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Neighborhood signaling effects, commuting time, and employment: evidence from a field experiment
Linnaeus University, School of Business and Economics, Department of Economics and Statistics. (Linnaeus University Centre for Labour Market and Discrimination Studies)ORCID iD: 0000-0002-5620-4745
Linnaeus University, School of Business and Economics, Department of Economics and Statistics.
Linnaeus University, School of Business and Economics, Department of Economics and Statistics. Stockholm University. (Linnaeus University Centre for Labour Market and Discrimination Studies)
2017 (English)Report (Other academic)
Abstract [en]

The question of whether and how living in a deprived neighborhood affects the labormarket outcomes of its residents has been a subject of great interest for both policy makers andresearchers. Despite this interest, empirical evidence of causal neighborhood effects on labormarket outcomes is scant, and causal evidence on the mechanisms involved is even more scant.The mechanism that this study investigates is neighborhood signaling effects. Specifically, weask whether there is unequal treatment in hiring depending on whether a job applicant signalsliving in a bad (deprived) neighborhood or in a good (affluent) neighborhood. To this end, weconducted a field experiment where fictitious job applications were sent to employers with anadvertised vacancy. Each job application was randomly assigned a residential address in either abad or a good neighborhood. The measured outcome is the fraction of invitations for a jobinterview (the callback rate). We find no evidence of general neighborhood signaling effects.However, job applicants with a foreign background have callback rates that are 42 percent lowerif they signal living in a bad neighborhood rather than in a good neighborhood. In addition, wefind that applicants with commuting times longer than 90 minutes have lower callback rates, andthis is unrelated to the neighborhood signaling effect. Apparently, employers view informationabout residential addresses as important for employment decisions.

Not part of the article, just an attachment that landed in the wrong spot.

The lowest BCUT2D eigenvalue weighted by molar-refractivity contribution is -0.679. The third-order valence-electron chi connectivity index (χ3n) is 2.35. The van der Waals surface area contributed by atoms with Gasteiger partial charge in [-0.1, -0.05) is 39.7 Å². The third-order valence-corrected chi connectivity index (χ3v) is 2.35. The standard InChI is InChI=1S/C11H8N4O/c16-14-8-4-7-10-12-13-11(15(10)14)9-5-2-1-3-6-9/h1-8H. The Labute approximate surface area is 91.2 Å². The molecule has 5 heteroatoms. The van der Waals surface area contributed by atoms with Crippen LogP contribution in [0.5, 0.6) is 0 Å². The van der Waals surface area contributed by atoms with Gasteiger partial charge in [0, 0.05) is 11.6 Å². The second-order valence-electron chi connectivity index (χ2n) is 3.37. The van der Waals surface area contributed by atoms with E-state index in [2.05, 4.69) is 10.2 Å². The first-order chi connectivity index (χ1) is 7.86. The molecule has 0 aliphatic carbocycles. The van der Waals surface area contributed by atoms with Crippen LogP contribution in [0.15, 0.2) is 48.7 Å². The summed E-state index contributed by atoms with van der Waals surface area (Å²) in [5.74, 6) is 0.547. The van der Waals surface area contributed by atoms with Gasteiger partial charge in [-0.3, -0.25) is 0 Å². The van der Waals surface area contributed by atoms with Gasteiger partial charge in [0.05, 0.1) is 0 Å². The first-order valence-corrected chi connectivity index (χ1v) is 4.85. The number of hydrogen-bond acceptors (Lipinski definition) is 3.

Place, publisher, year, edition, pages
Linnéuniversitetet , 2017. , p. 33
Series
Working paper series: Linnaeus University Centre for Discrimination and Integration Studies ; 2017:3
Keywords [en]
Neighborhood signaling effects, Neighborhood stigma, Commuting time, Discrimination, Field experiment, Correspondence study
National Category
Economics
Research subject
Economy, Economics
Identifiers
URN: urn:nbn:se:lnu:diva-70084OAI: oai:DiVA.org:lnu-70084DiVA, id: diva2:1176913
Available from: 2018-01-23 Created: 2018-01-23 Last updated: 2018-04-12Bibliographically approved

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CiteExportLink to record
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Citation style
  • apa
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